Reviewed: Madonna anno domini by Joshua Clover. Louisiana State University Press, 1997.
It is often important to understand why an audience acquires certain books, especially when this unmasks a shallowness on our part, or a susceptibility to the slick iconography of marketing departments. For it is certainly true in our time that the visual presentation of a book has an enormous influence on its initial popularity. Mr. Clover’s first collection of poems, winner of the 1996 Walt Whitman Award from the Academy of American Poets, attracted my attention for two reasons: the front cover reproduction of Guy Debord’s The Naked City and the back cover blurbs, which hailed him as, among other things, “a physicist of syllables, a mesmerizing singer of near-apocalyptic lullabies, a rememberer, a forgetter, a reinventer…” As I scanned the table of contents, I was intrigued by Mr. Clover’s unusual titles and by a quotation from Walter Benjamin, used as the book’s epigraph.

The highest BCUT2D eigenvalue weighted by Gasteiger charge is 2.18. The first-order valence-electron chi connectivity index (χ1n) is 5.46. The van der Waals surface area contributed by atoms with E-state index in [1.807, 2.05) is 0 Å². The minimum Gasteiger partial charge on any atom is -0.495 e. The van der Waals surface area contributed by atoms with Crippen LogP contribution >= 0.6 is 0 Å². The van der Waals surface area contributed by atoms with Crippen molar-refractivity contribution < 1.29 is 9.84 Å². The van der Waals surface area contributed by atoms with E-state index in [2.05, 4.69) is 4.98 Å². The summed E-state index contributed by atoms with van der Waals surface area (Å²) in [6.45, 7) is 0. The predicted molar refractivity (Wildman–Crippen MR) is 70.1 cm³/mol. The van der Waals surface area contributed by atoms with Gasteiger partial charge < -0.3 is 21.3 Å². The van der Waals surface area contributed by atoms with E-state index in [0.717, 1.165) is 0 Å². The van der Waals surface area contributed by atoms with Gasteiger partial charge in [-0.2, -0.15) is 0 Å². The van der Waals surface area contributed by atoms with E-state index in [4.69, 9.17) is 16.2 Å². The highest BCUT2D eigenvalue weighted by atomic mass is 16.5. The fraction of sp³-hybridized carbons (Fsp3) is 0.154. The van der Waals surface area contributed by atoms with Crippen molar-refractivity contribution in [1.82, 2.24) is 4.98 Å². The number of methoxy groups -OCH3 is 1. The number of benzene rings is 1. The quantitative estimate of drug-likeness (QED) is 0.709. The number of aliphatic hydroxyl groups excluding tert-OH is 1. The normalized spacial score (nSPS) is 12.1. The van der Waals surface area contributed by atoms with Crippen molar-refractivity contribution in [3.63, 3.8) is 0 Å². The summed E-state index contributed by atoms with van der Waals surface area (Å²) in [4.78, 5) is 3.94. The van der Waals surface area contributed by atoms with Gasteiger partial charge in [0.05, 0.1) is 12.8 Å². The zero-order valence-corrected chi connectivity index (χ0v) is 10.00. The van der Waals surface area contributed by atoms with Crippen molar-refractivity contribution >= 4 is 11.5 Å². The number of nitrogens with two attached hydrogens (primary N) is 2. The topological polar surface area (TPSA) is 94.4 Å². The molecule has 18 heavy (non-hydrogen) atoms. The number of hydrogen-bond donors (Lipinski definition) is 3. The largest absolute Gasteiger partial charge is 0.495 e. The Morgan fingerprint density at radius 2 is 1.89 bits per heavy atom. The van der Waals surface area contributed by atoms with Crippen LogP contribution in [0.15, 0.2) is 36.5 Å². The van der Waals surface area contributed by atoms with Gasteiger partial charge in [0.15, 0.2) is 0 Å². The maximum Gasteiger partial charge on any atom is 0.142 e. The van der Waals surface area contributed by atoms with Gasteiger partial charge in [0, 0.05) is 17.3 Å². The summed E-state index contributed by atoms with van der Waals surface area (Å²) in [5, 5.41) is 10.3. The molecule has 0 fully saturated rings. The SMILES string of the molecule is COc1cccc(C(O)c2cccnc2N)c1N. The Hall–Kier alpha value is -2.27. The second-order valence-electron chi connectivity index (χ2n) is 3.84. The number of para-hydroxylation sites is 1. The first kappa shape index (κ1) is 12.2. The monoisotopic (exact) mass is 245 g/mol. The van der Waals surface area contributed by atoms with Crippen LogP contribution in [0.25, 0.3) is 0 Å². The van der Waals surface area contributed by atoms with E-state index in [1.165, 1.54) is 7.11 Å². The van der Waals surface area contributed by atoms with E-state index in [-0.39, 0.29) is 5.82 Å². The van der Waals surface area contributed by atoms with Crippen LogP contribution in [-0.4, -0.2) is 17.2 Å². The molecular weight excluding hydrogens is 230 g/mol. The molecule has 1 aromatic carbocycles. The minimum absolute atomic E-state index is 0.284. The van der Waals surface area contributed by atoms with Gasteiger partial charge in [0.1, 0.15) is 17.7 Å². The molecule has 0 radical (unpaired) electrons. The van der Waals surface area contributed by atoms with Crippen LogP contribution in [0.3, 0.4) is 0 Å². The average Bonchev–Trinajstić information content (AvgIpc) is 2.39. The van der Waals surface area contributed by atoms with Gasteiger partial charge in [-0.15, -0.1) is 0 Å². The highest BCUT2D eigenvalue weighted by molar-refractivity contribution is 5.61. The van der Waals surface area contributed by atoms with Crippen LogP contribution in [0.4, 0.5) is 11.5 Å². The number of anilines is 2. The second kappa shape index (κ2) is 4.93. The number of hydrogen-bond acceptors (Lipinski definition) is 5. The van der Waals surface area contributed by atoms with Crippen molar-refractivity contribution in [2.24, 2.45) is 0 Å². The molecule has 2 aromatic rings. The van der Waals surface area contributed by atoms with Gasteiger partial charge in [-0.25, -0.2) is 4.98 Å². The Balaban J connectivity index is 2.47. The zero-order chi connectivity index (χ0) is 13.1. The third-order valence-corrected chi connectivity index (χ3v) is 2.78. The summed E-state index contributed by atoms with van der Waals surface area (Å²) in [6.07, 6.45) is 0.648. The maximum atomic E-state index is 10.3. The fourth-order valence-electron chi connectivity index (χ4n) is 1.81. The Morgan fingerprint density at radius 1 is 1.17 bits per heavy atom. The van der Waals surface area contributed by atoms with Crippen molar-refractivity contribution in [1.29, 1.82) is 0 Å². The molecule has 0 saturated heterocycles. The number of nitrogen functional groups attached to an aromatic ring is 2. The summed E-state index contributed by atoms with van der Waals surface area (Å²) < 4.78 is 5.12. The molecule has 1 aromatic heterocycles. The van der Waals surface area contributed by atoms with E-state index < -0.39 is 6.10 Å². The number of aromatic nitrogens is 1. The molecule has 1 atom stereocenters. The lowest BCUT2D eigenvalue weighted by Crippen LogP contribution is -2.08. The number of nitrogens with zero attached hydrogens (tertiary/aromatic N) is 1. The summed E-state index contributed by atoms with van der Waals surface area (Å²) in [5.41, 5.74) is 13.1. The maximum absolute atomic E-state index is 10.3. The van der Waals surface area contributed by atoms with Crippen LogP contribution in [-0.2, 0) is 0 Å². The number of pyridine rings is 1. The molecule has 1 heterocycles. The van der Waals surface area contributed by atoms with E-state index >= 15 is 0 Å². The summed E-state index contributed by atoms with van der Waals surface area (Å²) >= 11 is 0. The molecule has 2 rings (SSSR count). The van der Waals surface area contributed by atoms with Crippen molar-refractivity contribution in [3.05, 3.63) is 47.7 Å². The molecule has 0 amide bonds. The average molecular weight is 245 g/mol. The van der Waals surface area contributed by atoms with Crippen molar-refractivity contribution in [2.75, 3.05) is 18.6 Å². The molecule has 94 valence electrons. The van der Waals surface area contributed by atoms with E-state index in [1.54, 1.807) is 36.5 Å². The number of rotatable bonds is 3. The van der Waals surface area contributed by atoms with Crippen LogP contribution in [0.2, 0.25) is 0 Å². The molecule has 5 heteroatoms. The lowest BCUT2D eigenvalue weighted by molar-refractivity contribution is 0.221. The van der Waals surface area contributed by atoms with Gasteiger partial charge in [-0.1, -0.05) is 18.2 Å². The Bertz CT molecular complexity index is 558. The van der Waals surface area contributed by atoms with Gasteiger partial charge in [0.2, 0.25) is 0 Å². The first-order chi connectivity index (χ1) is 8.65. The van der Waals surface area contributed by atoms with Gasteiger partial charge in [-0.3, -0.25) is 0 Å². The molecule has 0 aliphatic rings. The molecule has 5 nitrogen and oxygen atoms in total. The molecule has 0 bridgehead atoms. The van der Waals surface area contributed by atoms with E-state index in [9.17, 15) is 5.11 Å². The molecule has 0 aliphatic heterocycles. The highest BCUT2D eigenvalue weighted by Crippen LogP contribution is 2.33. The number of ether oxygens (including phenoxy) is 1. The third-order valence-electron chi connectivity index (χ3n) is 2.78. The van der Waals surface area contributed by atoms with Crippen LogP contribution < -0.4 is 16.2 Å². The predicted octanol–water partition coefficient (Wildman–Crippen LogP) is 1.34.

A month later, my excitement over the back cover blurbs, the Debord lithograph, the Benjamin epigraph, and table of contents—in short, over the visual presentation of the book—has hardly diminished, modified only by my disappointment in the poems.
I would venture to pronounce that these poems are disappointments, and that they largely do not succeed, but then they could hardly succeed, being so bereft of the apparatus of poetry. Mr. Clover, whether by preference or ignorance (and I think it the former), has often chosen to forego meter, regular rhyme, rhythm, and even stanzaic structure in his efforts. In short, craftsmanship has been avoided at all costs.